480731 Probing the Directional Properties of Liquid Crystals Via Actuating Assemblies of Microcubes

Monday, November 14, 2016
Grand Ballroom B (Hilton San Francisco Union Square)
Andrew Murphy1, Charles Shields IV1,2, Koohee Han1,2, Alexander Scott1, Bhuvnesh Bharti3, Youngki Kim4, Nicholas L. Abbott4 and Orlin D. Velev1,2, (1)Department of Chemical and Biomolecular Engineering, North Carolina State University, Raleigh, NC, (2)NSF Research Triangle Materials Research Science and Engineering Center, Duke University, Durham, NC, (3)Department of Chemical Engineering, Louisiana State University, Baton Rouge, LA, (4)Department of Chemical and Biological Engineering, University of Wisconsin-Madison, Madison, WI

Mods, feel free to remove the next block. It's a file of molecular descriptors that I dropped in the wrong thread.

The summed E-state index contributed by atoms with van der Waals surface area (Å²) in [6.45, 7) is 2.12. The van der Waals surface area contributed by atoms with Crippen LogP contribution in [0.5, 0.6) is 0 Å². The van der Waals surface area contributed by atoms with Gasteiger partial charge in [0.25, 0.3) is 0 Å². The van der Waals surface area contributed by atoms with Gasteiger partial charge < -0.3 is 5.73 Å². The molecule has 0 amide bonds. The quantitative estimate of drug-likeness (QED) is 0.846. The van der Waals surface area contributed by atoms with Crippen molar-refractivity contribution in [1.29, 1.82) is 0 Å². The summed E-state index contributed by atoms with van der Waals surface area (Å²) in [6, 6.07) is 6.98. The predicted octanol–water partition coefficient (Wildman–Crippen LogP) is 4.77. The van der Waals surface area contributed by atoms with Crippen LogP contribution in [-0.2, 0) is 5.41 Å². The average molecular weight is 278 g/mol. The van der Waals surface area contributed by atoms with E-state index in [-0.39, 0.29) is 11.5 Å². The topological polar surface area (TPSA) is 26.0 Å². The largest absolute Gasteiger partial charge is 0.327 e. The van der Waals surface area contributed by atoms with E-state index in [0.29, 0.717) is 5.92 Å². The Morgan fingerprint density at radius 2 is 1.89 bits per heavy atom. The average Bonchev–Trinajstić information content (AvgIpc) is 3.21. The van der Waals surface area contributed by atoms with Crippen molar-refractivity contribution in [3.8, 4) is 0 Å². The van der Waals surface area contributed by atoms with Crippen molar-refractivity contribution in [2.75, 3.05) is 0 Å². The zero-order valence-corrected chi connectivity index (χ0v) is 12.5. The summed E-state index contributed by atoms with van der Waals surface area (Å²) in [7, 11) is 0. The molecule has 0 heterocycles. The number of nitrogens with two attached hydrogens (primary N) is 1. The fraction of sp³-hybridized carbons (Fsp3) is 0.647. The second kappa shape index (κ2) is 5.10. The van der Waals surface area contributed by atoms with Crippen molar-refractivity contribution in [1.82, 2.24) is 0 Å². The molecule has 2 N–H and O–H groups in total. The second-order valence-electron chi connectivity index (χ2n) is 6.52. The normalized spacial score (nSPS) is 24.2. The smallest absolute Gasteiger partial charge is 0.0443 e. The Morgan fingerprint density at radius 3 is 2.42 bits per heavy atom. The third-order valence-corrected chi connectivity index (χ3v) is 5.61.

Microbots, which we define as field-powered actuators consisting of self-assembled and magnetically responsive microcubes, show big promise for probing the viscoelastic properties of fluids and microscopic materials such as cells and vesicles. One system of particular interest is complex fluids such as liquid crystals, which have different viscoelastic properties depending on the direction of the applied force. We have prepared a class of 10 μm cubes that possess a ferromagnetic coating along one face that, when exposed to a magnetic field, assemble into chains that can reversibly reconfigure when the applied field is removed. Based on the sequence of cubes, these “microbots” display a wide range of actuation patterns. These chains are typically comprised of different sequences from two fundamental types of base segments: the flexible “AA” segment and the rigid “AB” segment. In the AA segment, the magnetic faces are aligned end-to-end and the cubes are on an adjacent side, creating a hinge that allows the cubes to fold when the field is removed. In the AB segment, the magnetic faces are also aligned end-to-end, but the cubes are on opposite sides of the magnetic film, thus retaining their configuration when the field is removed. We focus our study on the so-called “ABBA” sequence, consisting of two rigid AB configurations joined by a flexible AA joint allowing for reversible actuation, as the two “AB” ends sterically prevent irreversible folding of the “AA” hinge. In this work, we show that the speed of folding of these actuations is dependent on the viscosity of the fluid medium and the strength of the magnetizing field. We investigate the angular velocity of ABBA microbots in isotropic solutions of polyvinyl alcohol, which have known viscosities, and we infuse a fixed amount of energy into the microbots such that they close with equivalent force upon each actuation. We use these findings to assess the apparent viscosity of 5CB liquid crystals along three axial directions of the liquid crystal. Looking forward, we believe these microbots could be used as a tool to probe the properties of complex fluids, extending beyond liquid crystals, for which the viscosity changes depending on the direction or speed of the applied force.

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